Japanese Pottery Mark

Discussion in 'Pottery, Glass, and Porcelain' started by catmein, May 26, 2022.

  1. catmein

    catmein New Member

    C6525372-30D9-4700-8D60-862EA852806E.jpeg Does anyone know what this mark is? Type of this plate. Thanks.
    Last edited by a moderator: May 26, 2022
  2. Ce BCA

    Ce BCA Well-Known Member

    The mark appears to be Hiragana - ノラ才コ - most likely a name, but I can't reference it. Is it fairly recent art pottery?
    916Bulldogs123 likes this.
  3. LauraGarnet02

    LauraGarnet02 Well-Known Member

    Oh I've seen this mark numerous times. Back in the olden days on the eBay Pottery Board and I'm sure it's been identified here on Antiquers several times also.

    It seems like it is called the Spider Lily Mark, but I can't remember positively.

    Could you show a picture of the entire piece please?
  4. Francisco G Kempton

    Francisco G Kempton Well-Known Member

    That looks like the Fukagawa mark, the 19th century one. Fukagawa are very prestigious, and important part of japanese porcelain history.
    LauraGarnet02 likes this.
  5. Francisco G Kempton

    Francisco G Kempton Well-Known Member

  6. LauraGarnet02

    LauraGarnet02 Well-Known Member

    The orchid mark! I thought of the wrong flower.
    Francisco G Kempton likes this.
  7. Ce BCA

    Ce BCA Well-Known Member

    That's interesting, other than the mark you posted I can't find any other reference to Fukagawa using the katakana script this way. The script if going right to left is typically ko-o-ra-n missing the 'sha' but pretty close. There plenty of other Fukagawa marks with the orchid mark but they us a different script, regular kanji. So this form looks like it is pretty scarce.

    I did find this:

    Screenshot 2022-05-27 093344.png

    It is also formatted the other way around.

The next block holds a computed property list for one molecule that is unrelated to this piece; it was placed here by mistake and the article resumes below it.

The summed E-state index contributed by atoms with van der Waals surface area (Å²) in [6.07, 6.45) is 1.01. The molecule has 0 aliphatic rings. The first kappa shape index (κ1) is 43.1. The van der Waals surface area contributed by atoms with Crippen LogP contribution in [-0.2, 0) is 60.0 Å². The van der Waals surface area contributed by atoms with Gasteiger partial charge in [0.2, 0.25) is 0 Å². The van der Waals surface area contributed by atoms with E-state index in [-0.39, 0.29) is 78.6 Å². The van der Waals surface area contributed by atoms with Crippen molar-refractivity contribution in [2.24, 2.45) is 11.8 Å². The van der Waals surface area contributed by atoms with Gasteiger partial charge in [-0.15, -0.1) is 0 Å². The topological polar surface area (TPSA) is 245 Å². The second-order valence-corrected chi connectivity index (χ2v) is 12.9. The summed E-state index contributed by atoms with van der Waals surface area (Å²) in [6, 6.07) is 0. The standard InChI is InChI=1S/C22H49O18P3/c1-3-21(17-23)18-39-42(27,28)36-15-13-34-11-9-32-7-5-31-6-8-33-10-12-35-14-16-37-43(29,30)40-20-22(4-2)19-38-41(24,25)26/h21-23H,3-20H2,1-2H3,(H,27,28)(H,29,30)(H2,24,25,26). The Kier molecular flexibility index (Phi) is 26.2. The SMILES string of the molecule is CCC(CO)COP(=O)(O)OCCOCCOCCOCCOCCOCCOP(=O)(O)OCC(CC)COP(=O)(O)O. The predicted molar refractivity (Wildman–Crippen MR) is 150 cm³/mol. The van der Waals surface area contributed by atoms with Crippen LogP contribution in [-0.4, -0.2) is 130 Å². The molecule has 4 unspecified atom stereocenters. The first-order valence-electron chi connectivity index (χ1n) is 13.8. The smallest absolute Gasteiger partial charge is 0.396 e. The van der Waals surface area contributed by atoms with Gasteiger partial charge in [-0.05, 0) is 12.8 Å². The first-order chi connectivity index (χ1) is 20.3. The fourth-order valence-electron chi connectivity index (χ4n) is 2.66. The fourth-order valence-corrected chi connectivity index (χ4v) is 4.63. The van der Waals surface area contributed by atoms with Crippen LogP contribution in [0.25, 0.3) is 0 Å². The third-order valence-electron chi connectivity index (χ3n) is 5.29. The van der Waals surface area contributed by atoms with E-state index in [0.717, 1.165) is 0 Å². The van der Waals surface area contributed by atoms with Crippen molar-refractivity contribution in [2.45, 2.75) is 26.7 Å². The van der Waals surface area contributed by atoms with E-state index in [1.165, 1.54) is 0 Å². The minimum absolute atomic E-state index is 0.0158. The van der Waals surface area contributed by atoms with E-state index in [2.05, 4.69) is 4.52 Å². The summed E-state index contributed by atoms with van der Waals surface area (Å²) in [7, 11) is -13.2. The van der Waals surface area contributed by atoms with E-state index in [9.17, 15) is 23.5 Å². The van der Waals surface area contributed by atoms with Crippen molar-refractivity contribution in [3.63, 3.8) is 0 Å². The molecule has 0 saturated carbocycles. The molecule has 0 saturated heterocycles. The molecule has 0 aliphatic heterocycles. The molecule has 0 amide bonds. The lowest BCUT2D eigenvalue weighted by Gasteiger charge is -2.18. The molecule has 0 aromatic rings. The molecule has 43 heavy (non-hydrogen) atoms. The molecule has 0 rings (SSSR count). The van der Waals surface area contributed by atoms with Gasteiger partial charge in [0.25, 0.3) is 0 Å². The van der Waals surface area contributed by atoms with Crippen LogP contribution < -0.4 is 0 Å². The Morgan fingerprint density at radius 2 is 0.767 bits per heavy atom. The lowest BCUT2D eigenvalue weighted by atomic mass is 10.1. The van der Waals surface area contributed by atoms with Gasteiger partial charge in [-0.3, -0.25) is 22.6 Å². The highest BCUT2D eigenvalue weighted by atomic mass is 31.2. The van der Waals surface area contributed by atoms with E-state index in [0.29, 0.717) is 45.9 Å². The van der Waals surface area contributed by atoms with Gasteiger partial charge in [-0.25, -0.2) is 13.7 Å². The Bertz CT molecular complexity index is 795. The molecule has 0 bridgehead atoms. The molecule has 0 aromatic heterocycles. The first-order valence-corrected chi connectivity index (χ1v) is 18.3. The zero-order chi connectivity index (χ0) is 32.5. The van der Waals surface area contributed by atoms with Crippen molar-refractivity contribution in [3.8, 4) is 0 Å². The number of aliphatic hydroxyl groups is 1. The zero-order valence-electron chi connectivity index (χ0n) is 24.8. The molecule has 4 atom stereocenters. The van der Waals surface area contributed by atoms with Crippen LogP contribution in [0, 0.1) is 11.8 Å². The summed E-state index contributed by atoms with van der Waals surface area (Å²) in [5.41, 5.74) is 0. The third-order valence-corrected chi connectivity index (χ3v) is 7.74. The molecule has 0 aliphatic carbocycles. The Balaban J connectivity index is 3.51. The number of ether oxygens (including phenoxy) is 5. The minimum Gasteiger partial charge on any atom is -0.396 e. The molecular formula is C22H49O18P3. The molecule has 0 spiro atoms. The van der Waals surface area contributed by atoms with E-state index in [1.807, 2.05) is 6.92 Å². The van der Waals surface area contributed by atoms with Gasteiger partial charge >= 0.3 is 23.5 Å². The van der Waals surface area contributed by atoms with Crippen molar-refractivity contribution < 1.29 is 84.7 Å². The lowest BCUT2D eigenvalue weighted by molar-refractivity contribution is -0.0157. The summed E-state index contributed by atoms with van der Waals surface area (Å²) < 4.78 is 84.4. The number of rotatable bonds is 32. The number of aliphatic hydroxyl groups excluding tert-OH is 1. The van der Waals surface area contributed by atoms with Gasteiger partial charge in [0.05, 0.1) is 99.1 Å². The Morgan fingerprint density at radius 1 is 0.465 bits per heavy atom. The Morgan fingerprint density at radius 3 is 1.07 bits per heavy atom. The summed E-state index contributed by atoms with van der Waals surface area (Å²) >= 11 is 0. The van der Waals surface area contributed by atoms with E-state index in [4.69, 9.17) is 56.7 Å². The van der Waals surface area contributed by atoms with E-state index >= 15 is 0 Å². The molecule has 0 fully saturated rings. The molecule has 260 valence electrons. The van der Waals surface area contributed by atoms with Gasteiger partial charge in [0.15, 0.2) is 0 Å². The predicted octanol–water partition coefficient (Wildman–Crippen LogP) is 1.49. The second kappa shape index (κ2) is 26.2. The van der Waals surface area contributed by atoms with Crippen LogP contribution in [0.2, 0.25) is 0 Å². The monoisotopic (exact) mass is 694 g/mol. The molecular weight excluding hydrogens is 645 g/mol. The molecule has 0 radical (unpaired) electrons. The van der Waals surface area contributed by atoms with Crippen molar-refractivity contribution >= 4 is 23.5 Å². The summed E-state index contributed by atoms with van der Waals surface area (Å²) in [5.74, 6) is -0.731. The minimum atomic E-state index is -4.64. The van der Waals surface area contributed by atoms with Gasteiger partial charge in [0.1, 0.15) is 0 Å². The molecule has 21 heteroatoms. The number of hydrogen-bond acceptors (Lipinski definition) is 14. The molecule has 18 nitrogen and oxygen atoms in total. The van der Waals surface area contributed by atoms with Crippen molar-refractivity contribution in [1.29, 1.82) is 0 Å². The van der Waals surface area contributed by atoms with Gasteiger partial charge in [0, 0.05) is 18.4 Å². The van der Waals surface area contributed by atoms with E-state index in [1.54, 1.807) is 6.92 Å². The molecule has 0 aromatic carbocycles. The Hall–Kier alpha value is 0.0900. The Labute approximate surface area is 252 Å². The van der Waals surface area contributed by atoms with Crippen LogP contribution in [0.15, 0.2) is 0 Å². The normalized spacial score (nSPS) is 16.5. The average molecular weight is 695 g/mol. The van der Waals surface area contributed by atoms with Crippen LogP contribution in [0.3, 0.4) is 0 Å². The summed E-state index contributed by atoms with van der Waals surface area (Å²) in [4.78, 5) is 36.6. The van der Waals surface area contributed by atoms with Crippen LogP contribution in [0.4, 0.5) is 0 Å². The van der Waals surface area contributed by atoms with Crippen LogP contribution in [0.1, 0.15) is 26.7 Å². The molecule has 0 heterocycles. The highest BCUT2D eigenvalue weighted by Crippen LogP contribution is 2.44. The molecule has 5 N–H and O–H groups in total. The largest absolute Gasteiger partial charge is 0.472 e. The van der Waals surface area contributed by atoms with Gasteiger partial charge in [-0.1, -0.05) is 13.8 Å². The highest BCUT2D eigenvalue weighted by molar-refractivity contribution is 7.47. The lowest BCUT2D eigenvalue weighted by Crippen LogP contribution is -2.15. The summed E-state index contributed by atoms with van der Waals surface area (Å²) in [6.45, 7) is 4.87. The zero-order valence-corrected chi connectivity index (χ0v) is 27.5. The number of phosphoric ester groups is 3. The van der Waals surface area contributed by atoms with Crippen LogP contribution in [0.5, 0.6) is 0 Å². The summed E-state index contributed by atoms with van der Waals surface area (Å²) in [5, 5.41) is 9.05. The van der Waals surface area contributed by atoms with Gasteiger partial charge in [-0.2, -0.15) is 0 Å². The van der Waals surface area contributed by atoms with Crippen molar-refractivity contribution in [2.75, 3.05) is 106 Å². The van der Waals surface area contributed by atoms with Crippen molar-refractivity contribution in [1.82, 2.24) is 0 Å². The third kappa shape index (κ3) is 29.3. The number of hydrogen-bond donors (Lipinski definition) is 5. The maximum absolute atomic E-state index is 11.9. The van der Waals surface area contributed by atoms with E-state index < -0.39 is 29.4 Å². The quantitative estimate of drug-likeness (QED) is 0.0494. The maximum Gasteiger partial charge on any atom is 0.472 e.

Also found this:


    There may be a bit more to discover about the history of this mark since it seems quite unusual.

    Edit: I seem to be having trouble uploading files currently, it keeps failing with no error message (yes image is right size/format). Hence the four thumbnail copies at the bottom.

    Attached Files:

    Francisco G Kempton likes this.
  8. Francisco G Kempton

    Francisco G Kempton Well-Known Member

    Well, I do not have any where near your skill in Japanese linguistics, I found your post very informative and interesting and educational. So the Katakana is like a basic form of the Kanji, used in the way we might use symbols in advertising for example or water hydrant, Fire door, Exit, Entry, Litter, etc.. I am guessing it is more a semiotic representation of kanji. I might very well have interpreted all that incorrectly.

    The only way I guessed it was fukagawa was because I love fukagawa and have a few vases and bowls and one in particular is from the 19th century and has the red orchid which i was told is from the 19th century and know to see.

    download (33).png

    However the Orchid has been used at various times by fukagawa in the 20th century and late 20th century, but was usually always in blue. However i think they might have even more recently used the red version, but the red version is meant to be exclusive to the 19th century, that may have changed.

    The OP's backmark is not coloured and is impressed and i am not too familiar with that backmark, but the orchid is usually a good sign that it is possibly 19th century. Mt Fuji is the later version more commonly.

    I think you are possibly more correct in the dating, I copied this image from Gothenborg here.... and they do say the date is tentative.

    download (32).png

    Attached Files:

  9. Ce BCA

    Ce BCA Well-Known Member

    Katakana is primarily used to phonetically spell out foreign words, so modern Western words are usually in katakana, also names etc. Each character has a sound associated with it.

    This is why the mark is also unusual, why would a Japanese company use the phonetic form for their mark? It doesn't really help for export, but would make sense for the home market as Japanese speakers would be able to pronounce the word from the Katakana. So possibly such pieces were made for the home market.
    Francisco G Kempton likes this.
  10. Francisco G Kempton

    Francisco G Kempton Well-Known Member

    That explains it perfectly for me. Also fukagawa, at least the modern fukagawa is a very touristry attraction and so is it possible that perhaps fukagawa did this to help the japanese sales people translate to western people the product or to be familiar with the product name from a western perspective i.e a foreign person asking for fukagawa or Koransha.
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